Somehow, the guy figured he could be rude to the police when they asked if he would consider taking the coins. He said that the police couldn't tell him how to run his establishment, even throwing a coin at their feet. Well, that was all the police needed to make the guy go in the back and count the coins. The manager was livid, but he painted himself in a corner. We just chuckled to ourselves watching the 3 police officers smirking at the situation, clearly enjoying that they were making the guy pay for being a jerk. At one point, the senior officer came out and in a roundabout way, asked us if we had always planned on paying in coins. I explained that the only reason I decided to pay in change was to show to someone that he can't take advantage of a situation & use his position to make other people feel lowly and helpless. The police officer said that he was backing us up- because he didn't like the guy (or G&G Towing) either.
After about an hour, the manager came back out & gave in. My car was free! And the guy was made to look pretty foolish about calling the police, and more like just a stupid bully who takes advantage of people. Oh, and while we were waiting, we witnessed another man come in to discuss an estimate to fix his car which had been hit by one of the company's trucks. The manager refused to hand over his insurance information, and would only offer the man less than half of the body shop estimate. The worst part was that English wasn't the man's first language and it was clear that the manager was trying to take advantage of him. Good timing- the police took all the information with respect to the incident, and the man will get his car fixed.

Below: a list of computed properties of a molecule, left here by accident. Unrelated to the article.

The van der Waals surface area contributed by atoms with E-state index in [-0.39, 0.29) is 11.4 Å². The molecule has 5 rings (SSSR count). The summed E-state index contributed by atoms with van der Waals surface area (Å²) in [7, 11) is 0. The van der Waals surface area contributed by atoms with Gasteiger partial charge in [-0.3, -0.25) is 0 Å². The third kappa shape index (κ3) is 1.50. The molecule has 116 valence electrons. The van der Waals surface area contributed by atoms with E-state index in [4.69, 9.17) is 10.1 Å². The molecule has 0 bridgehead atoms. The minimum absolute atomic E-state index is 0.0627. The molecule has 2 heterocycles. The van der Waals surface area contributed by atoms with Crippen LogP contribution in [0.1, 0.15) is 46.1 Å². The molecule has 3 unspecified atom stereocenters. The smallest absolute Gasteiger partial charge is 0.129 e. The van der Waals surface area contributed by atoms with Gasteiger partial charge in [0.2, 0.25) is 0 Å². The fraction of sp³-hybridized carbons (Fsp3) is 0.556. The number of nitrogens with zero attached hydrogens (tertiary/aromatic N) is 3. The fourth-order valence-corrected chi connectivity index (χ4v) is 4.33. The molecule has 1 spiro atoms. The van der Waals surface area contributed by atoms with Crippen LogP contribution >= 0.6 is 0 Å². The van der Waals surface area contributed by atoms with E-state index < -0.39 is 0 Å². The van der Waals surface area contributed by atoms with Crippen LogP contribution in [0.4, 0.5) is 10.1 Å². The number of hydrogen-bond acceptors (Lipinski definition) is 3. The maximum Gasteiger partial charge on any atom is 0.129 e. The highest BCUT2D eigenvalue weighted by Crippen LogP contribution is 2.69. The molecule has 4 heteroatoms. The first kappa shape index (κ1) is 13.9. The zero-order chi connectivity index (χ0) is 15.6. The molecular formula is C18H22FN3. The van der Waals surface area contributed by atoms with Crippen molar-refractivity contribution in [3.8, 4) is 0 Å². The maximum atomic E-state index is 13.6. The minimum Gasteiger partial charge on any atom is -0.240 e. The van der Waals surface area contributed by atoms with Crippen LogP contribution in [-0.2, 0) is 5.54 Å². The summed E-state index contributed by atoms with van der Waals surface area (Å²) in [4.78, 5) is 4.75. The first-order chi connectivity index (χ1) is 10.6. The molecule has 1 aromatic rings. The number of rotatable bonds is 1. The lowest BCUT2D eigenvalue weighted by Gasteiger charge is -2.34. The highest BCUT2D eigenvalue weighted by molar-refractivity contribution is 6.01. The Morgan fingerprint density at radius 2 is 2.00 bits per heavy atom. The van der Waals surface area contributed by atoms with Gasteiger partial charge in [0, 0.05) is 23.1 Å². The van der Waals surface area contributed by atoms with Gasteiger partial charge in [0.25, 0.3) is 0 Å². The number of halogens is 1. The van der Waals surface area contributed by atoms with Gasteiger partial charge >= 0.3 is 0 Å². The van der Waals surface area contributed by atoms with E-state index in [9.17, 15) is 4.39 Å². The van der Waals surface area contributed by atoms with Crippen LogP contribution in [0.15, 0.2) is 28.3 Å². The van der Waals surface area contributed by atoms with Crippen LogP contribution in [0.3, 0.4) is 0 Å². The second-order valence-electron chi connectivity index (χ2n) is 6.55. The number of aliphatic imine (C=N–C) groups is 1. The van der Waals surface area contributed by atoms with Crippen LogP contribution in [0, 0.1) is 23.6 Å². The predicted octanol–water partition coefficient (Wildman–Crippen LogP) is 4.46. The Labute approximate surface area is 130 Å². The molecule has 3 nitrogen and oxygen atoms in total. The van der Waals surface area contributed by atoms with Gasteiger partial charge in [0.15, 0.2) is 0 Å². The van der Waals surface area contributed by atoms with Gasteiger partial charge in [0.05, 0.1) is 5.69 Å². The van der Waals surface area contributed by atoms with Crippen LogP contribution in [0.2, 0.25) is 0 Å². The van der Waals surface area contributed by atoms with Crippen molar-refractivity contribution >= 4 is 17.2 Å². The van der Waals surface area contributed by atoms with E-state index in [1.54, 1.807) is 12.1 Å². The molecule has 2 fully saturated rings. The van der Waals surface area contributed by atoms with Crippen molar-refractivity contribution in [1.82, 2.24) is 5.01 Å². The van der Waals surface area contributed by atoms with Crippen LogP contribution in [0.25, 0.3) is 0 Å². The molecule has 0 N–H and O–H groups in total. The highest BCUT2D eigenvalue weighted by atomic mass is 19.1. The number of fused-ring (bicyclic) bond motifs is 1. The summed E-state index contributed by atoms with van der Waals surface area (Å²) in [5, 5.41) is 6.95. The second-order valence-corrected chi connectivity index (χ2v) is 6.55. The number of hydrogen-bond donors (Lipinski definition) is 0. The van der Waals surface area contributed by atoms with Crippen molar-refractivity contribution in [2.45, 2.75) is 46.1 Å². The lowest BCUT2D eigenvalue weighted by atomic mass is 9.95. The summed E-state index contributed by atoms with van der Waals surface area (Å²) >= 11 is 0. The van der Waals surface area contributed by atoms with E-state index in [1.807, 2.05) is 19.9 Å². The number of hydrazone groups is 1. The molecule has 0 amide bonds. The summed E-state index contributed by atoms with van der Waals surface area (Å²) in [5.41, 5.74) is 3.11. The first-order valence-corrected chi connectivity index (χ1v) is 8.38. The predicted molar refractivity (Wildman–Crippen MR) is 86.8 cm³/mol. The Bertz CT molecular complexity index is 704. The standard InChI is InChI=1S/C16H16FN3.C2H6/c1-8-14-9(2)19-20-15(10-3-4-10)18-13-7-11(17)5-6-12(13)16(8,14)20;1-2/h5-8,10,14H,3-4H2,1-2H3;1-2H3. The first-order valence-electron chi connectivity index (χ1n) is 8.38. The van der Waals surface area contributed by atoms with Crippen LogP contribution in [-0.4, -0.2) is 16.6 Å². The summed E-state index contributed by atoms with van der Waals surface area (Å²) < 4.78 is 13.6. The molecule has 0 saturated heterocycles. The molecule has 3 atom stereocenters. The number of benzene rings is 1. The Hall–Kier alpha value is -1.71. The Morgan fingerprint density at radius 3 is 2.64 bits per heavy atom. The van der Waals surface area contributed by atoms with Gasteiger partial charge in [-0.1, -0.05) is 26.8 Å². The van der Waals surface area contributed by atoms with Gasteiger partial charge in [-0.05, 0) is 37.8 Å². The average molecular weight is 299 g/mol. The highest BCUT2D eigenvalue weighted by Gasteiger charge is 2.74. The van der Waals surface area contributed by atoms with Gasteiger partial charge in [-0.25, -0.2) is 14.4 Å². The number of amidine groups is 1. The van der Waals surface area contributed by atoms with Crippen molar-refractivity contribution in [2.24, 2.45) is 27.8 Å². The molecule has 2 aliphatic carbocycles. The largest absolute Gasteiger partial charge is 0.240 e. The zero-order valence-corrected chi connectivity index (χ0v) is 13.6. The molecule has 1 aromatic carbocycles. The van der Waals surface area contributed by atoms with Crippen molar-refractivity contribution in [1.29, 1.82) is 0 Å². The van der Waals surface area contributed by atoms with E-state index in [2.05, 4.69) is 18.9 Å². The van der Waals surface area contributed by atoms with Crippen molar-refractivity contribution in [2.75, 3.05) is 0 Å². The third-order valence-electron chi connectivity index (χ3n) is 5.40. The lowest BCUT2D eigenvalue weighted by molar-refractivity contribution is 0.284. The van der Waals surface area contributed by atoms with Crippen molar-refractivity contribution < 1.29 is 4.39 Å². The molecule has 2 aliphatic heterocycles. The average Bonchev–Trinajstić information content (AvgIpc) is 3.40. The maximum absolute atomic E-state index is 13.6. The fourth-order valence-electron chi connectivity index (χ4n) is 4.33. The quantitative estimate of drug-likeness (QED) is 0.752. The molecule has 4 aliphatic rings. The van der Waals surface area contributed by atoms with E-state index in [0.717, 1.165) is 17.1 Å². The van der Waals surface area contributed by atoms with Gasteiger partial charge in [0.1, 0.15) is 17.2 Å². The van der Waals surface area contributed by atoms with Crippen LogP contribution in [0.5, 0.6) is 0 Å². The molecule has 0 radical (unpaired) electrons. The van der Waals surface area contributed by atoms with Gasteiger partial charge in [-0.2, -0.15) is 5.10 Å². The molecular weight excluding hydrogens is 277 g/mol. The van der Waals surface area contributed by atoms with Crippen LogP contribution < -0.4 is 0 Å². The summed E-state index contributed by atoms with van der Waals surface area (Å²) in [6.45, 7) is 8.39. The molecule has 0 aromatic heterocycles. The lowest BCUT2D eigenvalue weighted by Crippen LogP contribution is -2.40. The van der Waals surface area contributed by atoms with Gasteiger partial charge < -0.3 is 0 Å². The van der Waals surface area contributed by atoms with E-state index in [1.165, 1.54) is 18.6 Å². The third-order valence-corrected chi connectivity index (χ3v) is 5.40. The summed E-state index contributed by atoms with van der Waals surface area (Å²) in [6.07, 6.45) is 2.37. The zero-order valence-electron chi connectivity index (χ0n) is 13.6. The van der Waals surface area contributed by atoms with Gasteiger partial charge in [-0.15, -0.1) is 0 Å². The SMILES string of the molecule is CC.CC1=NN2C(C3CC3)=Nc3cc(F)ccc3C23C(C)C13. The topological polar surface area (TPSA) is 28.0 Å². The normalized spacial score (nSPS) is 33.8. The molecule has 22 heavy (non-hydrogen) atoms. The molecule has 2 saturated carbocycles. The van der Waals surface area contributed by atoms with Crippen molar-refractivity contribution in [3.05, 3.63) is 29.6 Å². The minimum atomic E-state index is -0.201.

You may be reading this thinking that we are a little crazy. I may have recovered from the car towing and the Smoothie King waterworks, but I wasn't going to be treated so poorly and without an ounce of decency. If you ever gotten your car towed, you know how unpleasant the experience is, and how creepy the people are that run the operations. You have no power and no leverage. And we were coming off a few days where we were feeling the exact same things in life. So forgive us if we wanted to take out our anger on something and fight back a little. Dan & I make a pretty good team, and it was good to be reminded of that... and take down the bad guy.
You mess with the bull, you get the horns.
PS- Dan says that his favorite part of the whole story is that, as we were parking the car to go to dinner, I turned to him & said in all seriousness "You know, I'm not going to mess with towaway zones, but I'll still roll the dice when it comes to not putting any money in the parking meter."
Donor of the Month: Shannon Bowman